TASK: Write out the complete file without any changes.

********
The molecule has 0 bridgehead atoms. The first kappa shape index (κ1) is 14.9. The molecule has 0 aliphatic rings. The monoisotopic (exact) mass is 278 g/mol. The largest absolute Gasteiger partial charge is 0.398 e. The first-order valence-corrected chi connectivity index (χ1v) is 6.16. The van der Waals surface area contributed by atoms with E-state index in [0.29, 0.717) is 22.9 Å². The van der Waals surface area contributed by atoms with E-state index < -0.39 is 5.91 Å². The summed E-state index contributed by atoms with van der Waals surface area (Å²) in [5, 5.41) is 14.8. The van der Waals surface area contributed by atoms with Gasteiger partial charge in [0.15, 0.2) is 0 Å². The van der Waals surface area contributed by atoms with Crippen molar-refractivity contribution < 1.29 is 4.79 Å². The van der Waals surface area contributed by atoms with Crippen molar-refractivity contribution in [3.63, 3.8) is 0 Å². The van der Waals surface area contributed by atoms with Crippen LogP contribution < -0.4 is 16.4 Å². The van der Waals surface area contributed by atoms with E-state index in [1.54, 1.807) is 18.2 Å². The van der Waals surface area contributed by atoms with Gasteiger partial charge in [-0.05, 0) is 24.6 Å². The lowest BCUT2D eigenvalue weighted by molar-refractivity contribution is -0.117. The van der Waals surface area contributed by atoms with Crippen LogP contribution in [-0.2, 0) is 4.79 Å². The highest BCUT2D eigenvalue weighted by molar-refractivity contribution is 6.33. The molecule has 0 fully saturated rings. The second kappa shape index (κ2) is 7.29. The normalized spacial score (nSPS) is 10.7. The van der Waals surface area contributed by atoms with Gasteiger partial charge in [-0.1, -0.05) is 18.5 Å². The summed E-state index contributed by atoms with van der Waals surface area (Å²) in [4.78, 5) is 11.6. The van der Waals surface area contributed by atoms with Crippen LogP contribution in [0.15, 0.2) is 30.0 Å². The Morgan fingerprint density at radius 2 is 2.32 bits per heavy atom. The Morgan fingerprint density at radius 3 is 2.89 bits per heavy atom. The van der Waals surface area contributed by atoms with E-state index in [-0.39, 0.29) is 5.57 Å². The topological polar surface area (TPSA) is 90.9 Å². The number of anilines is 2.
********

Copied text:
The molecule has 0 bridgehead atoms. The first kappa shape index (κ1) is 14.9. The molecule has 0 aliphatic rings. The monoisotopic (exact) mass is 278 g/mol. The largest absolute Gasteiger partial charge is 0.398 e. The first-order valence-corrected chi connectivity index (χ1v) is 6.16. The van der Waals surface area contributed by atoms with E-state index in [0.29, 0.717) is 22.9 Å². The van der Waals surface area contributed by atoms with E-state index < -0.39 is 5.91 Å². The summed E-state index contributed by atoms with van der Waals surface area (Å²) in [5, 5.41) is 14.8. The van der Waals surface area contributed by atoms with Gasteiger partial charge in [0.15, 0.2) is 0 Å². The van der Waals surface area contributed by atoms with Crippen molar-refractivity contribution < 1.29 is 4.79 Å². The van der Waals surface area contributed by atoms with Crippen molar-refractivity contribution in [3.63, 3.8) is 0 Å². The van der Waals surface area contributed by atoms with Crippen LogP contribution < -0.4 is 16.4 Å². The van der Waals surface area contributed by atoms with E-state index in [1.54, 1.807) is 18.2 Å². The van der Waals surface area contributed by atoms with Gasteiger partial charge in [-0.05, 0) is 24.6 Å². The lowest BCUT2D eigenvalue weighted by molar-refractivity contribution is -0.117. The van der Waals surface area contributed by atoms with Crippen LogP contribution in [-0.2, 0) is 4.79 Å². The highest BCUT2D eigenvalue weighted by molar-refractivity contribution is 6.33. The molecule has 0 fully saturated rings. The second kappa shape index (κ2) is 7.29. The normalized spacial score (nSPS) is 10.7. The van der Waals surface area contributed by atoms with Gasteiger partial charge in [-0.1, -0.05) is 18.5 Å². The summed E-state index contributed by atoms with van der Waals surface area (Å²) in [4.78, 5) is 11.6. The van der Waals surface area contributed by atoms with Crippen LogP contribution in [0.15, 0.2) is 30.0 Å². The Morgan fingerprint density at radius 2 is 2.32 bits per heavy atom. The Morgan fingerprint density at radius 3 is 2.89 bits per heavy atom. The van der Waals surface area contributed by atoms with E-state index in [-0.39, 0.29) is 5.57 Å². The topological polar surface area (TPSA) is 90.9 Å². The number of anilines is 2.